Act on seafarer crew changes to avert humanitarian crisis, IMO Secretary-General urges
Governments need to urgently act to ensure ships’ crew changeovers can take place to keep world trade flowing and avert a humanitarian and ship safety crisis, IMO Secretary-General Kitack Lim has told Member State representatives. “We are on the verge of a humanitarian crisis and a real safety issue – we cannot expect seafarers currently on ships to stay at sea forever. It is the responsibility of Governments to allow shipping to continue moving, and for seafarers to return to their homes, or get to their ships to begin work,” Mr. Lim said during a virtual meeting organized by IMO (9 June) to brief permanent representatives and liaison officers from IMO Member States. It is estimated that some 150,000 seafarers are urgently waiting to leave their ships since their contracts as well as any extensions have expired and they need to be replaced by a similar number, since travel restrictions due to the COVID-19 pandemic have severely hampered crew changeovers.
Mr. Lim thanked countries which have made progress by designating seafarers as key workers, by facilitating crew changes through implementing crew change protocols which have been endorsed by IMO, by easing travel restrictions including facilitating the issuance of passports and visas, and by giving seafarers access to medical care. “But I remain very concerned about countries where restrictions are still in place for seafarers,” Mr. Lim said.
The meeting was updated on the ongoing work by the IMO Secretariat, in liaison with UN entities and international maritime industry bodies, to monitor how the COVID-19 pandemic is impacting shipping, and to develop and issue guidance and recommendations on a wide variety of issues, disseminated by Circular Letter (No.4204 series) and published through the IMO COVID-19 web page.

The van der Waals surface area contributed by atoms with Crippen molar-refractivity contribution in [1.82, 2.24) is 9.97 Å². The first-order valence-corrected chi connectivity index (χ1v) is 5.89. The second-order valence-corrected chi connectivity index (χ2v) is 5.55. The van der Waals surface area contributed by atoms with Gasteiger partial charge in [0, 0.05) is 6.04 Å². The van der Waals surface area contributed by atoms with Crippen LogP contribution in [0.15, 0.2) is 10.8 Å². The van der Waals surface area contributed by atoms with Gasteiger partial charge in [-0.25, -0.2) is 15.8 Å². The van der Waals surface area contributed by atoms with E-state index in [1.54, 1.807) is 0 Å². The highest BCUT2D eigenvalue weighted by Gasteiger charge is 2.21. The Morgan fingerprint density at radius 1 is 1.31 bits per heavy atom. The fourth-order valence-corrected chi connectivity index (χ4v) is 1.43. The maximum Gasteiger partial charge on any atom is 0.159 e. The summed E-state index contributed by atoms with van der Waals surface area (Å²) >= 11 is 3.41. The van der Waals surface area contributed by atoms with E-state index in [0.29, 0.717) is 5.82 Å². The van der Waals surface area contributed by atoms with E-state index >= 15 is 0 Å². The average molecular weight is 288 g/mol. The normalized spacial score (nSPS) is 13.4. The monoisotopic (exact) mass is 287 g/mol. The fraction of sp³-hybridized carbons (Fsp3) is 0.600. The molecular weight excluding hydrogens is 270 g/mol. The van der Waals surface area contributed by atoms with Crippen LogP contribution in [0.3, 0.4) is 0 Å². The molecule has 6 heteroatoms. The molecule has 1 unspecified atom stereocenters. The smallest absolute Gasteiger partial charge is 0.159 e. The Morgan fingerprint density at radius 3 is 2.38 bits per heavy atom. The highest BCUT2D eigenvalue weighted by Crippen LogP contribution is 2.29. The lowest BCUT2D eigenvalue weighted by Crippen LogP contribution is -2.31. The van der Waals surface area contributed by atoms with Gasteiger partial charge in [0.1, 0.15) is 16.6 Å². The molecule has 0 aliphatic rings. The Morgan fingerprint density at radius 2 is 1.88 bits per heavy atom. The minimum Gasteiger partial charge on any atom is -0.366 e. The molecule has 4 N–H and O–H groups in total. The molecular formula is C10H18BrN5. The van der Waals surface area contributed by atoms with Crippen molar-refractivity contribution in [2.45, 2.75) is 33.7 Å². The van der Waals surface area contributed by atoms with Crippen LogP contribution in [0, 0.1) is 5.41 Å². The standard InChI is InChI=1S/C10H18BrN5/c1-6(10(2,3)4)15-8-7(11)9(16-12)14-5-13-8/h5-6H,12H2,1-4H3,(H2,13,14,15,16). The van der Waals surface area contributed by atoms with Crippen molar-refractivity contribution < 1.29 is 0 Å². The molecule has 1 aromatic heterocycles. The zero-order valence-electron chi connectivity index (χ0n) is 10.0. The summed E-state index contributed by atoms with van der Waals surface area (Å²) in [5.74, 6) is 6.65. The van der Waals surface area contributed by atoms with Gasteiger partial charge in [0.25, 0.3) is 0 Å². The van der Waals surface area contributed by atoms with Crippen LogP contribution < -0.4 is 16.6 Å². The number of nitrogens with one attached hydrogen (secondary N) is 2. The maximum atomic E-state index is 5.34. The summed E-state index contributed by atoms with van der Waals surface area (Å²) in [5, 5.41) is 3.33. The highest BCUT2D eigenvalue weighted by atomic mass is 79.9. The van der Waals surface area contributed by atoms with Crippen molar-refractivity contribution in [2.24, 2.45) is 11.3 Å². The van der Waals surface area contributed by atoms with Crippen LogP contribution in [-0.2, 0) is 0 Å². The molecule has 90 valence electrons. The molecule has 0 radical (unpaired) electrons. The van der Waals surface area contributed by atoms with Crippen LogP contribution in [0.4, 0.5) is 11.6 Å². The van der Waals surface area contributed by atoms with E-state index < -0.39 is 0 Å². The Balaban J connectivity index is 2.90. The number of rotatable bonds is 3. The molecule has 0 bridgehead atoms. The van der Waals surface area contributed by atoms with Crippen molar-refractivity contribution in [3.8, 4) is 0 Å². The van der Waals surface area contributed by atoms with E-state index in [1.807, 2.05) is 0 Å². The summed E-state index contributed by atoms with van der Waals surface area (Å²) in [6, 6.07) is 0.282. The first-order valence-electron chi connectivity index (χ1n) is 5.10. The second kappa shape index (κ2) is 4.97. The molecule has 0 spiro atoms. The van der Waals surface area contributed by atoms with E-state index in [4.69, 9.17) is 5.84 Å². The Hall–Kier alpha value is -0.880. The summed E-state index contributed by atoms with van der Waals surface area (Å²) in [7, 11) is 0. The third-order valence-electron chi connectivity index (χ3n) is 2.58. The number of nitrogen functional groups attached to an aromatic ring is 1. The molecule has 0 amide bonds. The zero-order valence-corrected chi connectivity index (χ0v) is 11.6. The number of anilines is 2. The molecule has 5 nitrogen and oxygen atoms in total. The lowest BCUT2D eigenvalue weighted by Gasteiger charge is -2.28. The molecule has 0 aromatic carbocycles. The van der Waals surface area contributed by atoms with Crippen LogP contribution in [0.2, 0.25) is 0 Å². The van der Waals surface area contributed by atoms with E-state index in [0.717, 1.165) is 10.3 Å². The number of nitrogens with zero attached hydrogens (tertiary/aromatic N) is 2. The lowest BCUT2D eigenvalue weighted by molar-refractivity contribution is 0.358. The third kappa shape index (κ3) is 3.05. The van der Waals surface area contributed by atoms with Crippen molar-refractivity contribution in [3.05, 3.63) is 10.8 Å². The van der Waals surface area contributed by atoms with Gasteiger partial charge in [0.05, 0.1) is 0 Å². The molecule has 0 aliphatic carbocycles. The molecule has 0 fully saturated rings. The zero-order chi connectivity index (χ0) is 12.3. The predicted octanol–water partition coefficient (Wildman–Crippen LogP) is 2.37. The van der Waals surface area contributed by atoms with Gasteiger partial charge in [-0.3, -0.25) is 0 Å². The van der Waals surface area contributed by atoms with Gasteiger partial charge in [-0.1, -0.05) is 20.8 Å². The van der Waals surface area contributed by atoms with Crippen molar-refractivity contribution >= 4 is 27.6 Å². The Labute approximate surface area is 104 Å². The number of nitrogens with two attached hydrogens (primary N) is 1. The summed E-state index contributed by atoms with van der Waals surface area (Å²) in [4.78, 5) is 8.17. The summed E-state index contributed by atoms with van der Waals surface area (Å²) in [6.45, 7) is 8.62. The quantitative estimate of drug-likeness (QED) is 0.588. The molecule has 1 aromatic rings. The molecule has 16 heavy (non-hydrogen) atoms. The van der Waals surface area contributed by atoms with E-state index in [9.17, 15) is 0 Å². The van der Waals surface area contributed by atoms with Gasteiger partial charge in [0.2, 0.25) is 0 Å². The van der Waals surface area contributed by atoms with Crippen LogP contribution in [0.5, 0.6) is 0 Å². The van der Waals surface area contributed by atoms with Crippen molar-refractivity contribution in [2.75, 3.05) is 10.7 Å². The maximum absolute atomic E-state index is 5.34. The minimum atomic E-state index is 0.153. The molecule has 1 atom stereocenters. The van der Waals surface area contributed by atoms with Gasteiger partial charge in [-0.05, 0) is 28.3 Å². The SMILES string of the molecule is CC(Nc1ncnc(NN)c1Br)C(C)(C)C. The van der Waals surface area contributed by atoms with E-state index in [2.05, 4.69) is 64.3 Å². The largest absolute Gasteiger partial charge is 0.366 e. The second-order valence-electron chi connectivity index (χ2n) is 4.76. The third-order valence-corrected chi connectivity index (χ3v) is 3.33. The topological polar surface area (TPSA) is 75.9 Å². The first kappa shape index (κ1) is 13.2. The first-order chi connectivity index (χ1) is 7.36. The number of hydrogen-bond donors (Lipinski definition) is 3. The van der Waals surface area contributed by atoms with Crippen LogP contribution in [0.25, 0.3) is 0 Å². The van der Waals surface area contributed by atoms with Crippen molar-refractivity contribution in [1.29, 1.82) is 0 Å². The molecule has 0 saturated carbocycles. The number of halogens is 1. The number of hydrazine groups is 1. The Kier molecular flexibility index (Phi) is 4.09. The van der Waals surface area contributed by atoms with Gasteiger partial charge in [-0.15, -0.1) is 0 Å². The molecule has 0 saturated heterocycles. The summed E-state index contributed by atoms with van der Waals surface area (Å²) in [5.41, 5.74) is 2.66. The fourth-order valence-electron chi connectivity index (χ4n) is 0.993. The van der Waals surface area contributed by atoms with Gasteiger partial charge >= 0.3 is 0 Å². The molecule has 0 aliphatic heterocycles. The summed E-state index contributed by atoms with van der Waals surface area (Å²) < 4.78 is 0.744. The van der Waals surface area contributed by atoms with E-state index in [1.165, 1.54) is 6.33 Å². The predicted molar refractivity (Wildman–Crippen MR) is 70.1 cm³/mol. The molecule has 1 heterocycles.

The IMO Council 32nd Extraordinary Session is currently being held by correspondence (until 17 July). A series of virtual, informal discussion sessions are being held, with the objective of facilitating consensus on the agenda items under consideration. The first session was held on 26 May, with further sessions scheduled on 15 June, 25 June, 3 July and 13 July. The 3 July session will be utilized to trial remote simultaneous interpretation into the six official languages of the Organization, using a specialized platform (KUDO). The Council agenda includes prioritization and reconstruction of the IMO meetings schedule; and proposals for the facilitation of shipping during the COVID-19 pandemic, as well as budgetary and other issues.
Greenhouse gas emissions
The IMO fourth study on emissions of greenhouse gases (GHG) from shipping was near completion, the meeting was told. The study will be submitted to the Marine Environment Protection Committee (MEPC), 75th session.
An informal virtual meeting to exchange views on GHG reduction from shipping will be held from 6 to 10 July. The meeting is open to participants from IMO Member States, international non-governmental organizations in consultative status and UN bodies. The aim is to allow for preliminary exchange views on proposed short-term measures that have already been submitted to the next session of the Intersessional Working Group on Reduction of GHG Emissions from Ships (ISWG-GHG 7). Due to its informal nature, there will be no decisions made, but the intention is to facilitate discussion at ISWG-GHG 7 (The last intersessional working group session was held in November 2019 - ISWG GHG 6).
The meeting heard that reporting of data for the mandatory data collection system on fuel oil consumption (DCS), which applies to ships of 5,000 gross tonnage and above, was progressing. The Secretariat has received nearly 22,000 reports, of some 30,000 ships to which the DCS applies. The reporting deadline is end of June.
IMO 2020 (0.50% sulphur limit)
The meeting was informed that the implementation of the IMO 2020 0.50% sulphur limit seemed to have gone relatively smoothly thanks to preparation by all stakeholders. To date, just 48 Fuel Oil Non-Availability reports (FONARS) had been submitted globally in relation to availability of 0.50% fuel oil.
With all face-to-face capacity building workshops and seminars suspended due to travel restrictions, the meeting was informed that the focus for IMO’s technical cooperation division is on helping Member States to prepare for post COVID-recovery activities, with ongoing synergies with the UN 2030 Agenda. The focus in on national organization.